Senior Rescue

It's senior rescue time!

November is Senior Pet Adoption Month.

You are finally ready to bring a new dog into your family.

Older pets are front page on all the adoption sites.

Adopting an older dog is a good thing to do.


Good karma.

We could all use more good karma, right?

But is adopting a senior rescue dog right for you?

Why am I even asking? Because I love dogs. Because I have adopted older dogs. Because I will most likely do it again. 

Because I like to ask uncomfortable questions and poke at conventional wisdom. 

Because adopting an older dog is not for everyone. 

Here are 5 reasons not to adopt a senior rescue dog. 

1. All the cool kids are doing it.

Everyone is adopting seniors. Peer pressure!

Considering the idea of an older dog as your new pet is good. Adopting an older dog might be right for you.

But it might not be. Read on.

2. You love dog training. 

You have specific behaviors and tricks you want your dog to learn. You have a list of activities you want to engage in with your new pet.

A senior dog will probably have different ideas.

While she might be smart enough, she might not be particularly motivated to please yet another human.

Get a puppy instead. Make sure you choose a breed-mix that is capable of and would enjoy the activities you have in mind.

3. You want a high energy companion. 

If you are looking for a buddy to run marathons with you, a senior rescue probably isn't the answer. Even herding dogs and Jack Russells slow down a bit as they age.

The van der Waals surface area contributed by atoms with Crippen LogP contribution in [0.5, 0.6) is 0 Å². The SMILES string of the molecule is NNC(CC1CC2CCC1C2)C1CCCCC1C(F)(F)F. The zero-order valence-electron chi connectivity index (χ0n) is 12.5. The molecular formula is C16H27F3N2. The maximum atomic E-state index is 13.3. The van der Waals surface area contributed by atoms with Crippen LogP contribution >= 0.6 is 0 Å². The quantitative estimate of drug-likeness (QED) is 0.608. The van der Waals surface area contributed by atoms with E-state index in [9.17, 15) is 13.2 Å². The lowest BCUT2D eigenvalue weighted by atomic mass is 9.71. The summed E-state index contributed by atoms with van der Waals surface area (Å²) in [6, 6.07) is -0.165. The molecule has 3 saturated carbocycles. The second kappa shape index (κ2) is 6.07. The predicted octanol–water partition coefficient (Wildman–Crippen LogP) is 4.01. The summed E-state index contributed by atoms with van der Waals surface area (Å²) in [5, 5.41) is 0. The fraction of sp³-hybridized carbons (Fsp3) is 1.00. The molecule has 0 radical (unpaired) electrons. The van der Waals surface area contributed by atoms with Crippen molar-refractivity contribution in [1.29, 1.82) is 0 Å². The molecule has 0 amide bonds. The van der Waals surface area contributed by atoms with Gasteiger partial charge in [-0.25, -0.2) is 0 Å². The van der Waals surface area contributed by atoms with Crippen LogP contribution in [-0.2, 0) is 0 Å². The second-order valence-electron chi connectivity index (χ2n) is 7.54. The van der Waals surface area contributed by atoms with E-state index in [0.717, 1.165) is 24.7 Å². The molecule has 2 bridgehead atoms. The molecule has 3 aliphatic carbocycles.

Find the shelter dog that is bouncing off the walls with energy. Then make sure you stick to your training schedule. You'll both be happier.

4. You can't sit still.

You don’t have the inclination or time to sit quietly with your new companion. Older dogs need companionship, but not in the form of rough and tumble play or ten mile runs.

Your senior rescue needs extra naps and gentle pets.

Huff’s idea of heaven was napping while snuggled against my leg as I stroked his fur. He dozed off but if I stopped petting him, he would lift his head to ask why I stopped. By the way, this was heaven for me, too.

5. Your current dog is high energy.

You already have a dog at home who needs a playmate. If your current dog is full of energy and looking for a roughhousing companion, a senior rescue is a bad idea.

Think of it this way. If an rugby player needed a new best friend and practice partner, he probably wouldn’t choose a mobility-challenged elder.

Don’t frustrate both dogs by creating a no win situation.

I love my found family.

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